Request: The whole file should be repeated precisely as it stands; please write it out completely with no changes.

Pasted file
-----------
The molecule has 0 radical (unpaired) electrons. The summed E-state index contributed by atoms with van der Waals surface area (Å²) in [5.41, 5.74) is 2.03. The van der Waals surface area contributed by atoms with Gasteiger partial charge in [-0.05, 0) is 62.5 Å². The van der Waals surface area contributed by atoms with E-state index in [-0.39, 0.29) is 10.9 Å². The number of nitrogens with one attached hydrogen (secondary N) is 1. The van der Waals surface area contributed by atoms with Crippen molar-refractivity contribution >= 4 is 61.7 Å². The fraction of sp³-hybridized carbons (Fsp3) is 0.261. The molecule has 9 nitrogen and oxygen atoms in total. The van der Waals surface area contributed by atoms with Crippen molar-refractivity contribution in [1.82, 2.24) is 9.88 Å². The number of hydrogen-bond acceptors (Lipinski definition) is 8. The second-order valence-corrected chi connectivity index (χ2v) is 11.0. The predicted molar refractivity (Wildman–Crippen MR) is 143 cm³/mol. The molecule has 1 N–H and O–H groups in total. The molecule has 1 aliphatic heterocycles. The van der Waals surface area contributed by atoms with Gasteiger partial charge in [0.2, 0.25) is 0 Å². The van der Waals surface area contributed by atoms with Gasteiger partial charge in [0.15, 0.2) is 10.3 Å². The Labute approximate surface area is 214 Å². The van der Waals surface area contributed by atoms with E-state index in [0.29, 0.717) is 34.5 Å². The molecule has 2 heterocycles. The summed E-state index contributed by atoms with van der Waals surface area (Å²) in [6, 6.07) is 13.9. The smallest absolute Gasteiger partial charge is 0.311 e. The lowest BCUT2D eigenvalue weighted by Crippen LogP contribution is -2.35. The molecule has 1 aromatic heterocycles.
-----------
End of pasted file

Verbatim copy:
The molecule has 0 radical (unpaired) electrons. The summed E-state index contributed by atoms with van der Waals surface area (Å²) in [5.41, 5.74) is 2.03. The van der Waals surface area contributed by atoms with Gasteiger partial charge in [-0.05, 0) is 62.5 Å². The van der Waals surface area contributed by atoms with E-state index in [-0.39, 0.29) is 10.9 Å². The number of nitrogens with one attached hydrogen (secondary N) is 1. The van der Waals surface area contributed by atoms with Crippen molar-refractivity contribution >= 4 is 61.7 Å². The fraction of sp³-hybridized carbons (Fsp3) is 0.261. The molecule has 9 nitrogen and oxygen atoms in total. The van der Waals surface area contributed by atoms with Crippen molar-refractivity contribution in [1.82, 2.24) is 9.88 Å². The number of hydrogen-bond acceptors (Lipinski definition) is 8. The second-order valence-corrected chi connectivity index (χ2v) is 11.0. The predicted molar refractivity (Wildman–Crippen MR) is 143 cm³/mol. The molecule has 1 N–H and O–H groups in total. The molecule has 1 aliphatic heterocycles. The van der Waals surface area contributed by atoms with Gasteiger partial charge in [0.2, 0.25) is 0 Å². The van der Waals surface area contributed by atoms with Gasteiger partial charge in [0.15, 0.2) is 10.3 Å². The Labute approximate surface area is 214 Å². The van der Waals surface area contributed by atoms with E-state index in [0.29, 0.717) is 34.5 Å². The molecule has 2 heterocycles. The summed E-state index contributed by atoms with van der Waals surface area (Å²) in [6, 6.07) is 13.9. The smallest absolute Gasteiger partial charge is 0.311 e. The lowest BCUT2D eigenvalue weighted by Crippen LogP contribution is -2.35. The molecule has 1 aromatic heterocycles.